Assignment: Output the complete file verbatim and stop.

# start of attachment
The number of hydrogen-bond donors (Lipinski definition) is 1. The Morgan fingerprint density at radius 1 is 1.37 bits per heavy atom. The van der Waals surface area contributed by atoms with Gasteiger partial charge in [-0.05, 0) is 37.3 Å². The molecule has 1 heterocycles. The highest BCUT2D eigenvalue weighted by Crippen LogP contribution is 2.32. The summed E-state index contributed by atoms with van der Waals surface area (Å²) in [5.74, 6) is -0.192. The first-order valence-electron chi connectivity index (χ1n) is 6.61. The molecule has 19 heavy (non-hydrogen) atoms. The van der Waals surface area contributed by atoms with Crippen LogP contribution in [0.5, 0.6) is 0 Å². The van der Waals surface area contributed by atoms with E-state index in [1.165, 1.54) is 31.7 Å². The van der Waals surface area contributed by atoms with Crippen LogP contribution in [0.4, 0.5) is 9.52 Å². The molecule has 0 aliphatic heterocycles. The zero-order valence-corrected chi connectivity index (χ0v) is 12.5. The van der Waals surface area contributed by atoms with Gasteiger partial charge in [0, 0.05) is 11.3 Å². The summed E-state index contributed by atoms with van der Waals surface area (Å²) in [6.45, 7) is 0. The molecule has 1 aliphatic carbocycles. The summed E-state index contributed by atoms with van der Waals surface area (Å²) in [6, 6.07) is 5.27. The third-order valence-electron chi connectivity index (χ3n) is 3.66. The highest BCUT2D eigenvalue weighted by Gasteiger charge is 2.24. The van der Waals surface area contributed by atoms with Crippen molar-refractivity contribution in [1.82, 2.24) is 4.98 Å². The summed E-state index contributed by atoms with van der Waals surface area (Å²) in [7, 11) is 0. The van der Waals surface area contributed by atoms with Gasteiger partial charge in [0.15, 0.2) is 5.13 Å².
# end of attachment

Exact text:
The number of hydrogen-bond donors (Lipinski definition) is 1. The Morgan fingerprint density at radius 1 is 1.37 bits per heavy atom. The van der Waals surface area contributed by atoms with Gasteiger partial charge in [-0.05, 0) is 37.3 Å². The molecule has 1 heterocycles. The highest BCUT2D eigenvalue weighted by Crippen LogP contribution is 2.32. The summed E-state index contributed by atoms with van der Waals surface area (Å²) in [5.74, 6) is -0.192. The first-order valence-electron chi connectivity index (χ1n) is 6.61. The molecule has 19 heavy (non-hydrogen) atoms. The van der Waals surface area contributed by atoms with Crippen LogP contribution in [0.5, 0.6) is 0 Å². The van der Waals surface area contributed by atoms with E-state index in [1.165, 1.54) is 31.7 Å². The van der Waals surface area contributed by atoms with Crippen LogP contribution in [0.4, 0.5) is 9.52 Å². The molecule has 0 aliphatic heterocycles. The zero-order valence-corrected chi connectivity index (χ0v) is 12.5. The van der Waals surface area contributed by atoms with Gasteiger partial charge in [0, 0.05) is 11.3 Å². The summed E-state index contributed by atoms with van der Waals surface area (Å²) in [6.45, 7) is 0. The molecule has 1 aliphatic carbocycles. The summed E-state index contributed by atoms with van der Waals surface area (Å²) in [6, 6.07) is 5.27. The third-order valence-electron chi connectivity index (χ3n) is 3.66. The highest BCUT2D eigenvalue weighted by Gasteiger charge is 2.24. The van der Waals surface area contributed by atoms with Crippen molar-refractivity contribution in [1.82, 2.24) is 4.98 Å². The summed E-state index contributed by atoms with van der Waals surface area (Å²) in [7, 11) is 0. The van der Waals surface area contributed by atoms with Gasteiger partial charge in [0.15, 0.2) is 5.13 Å².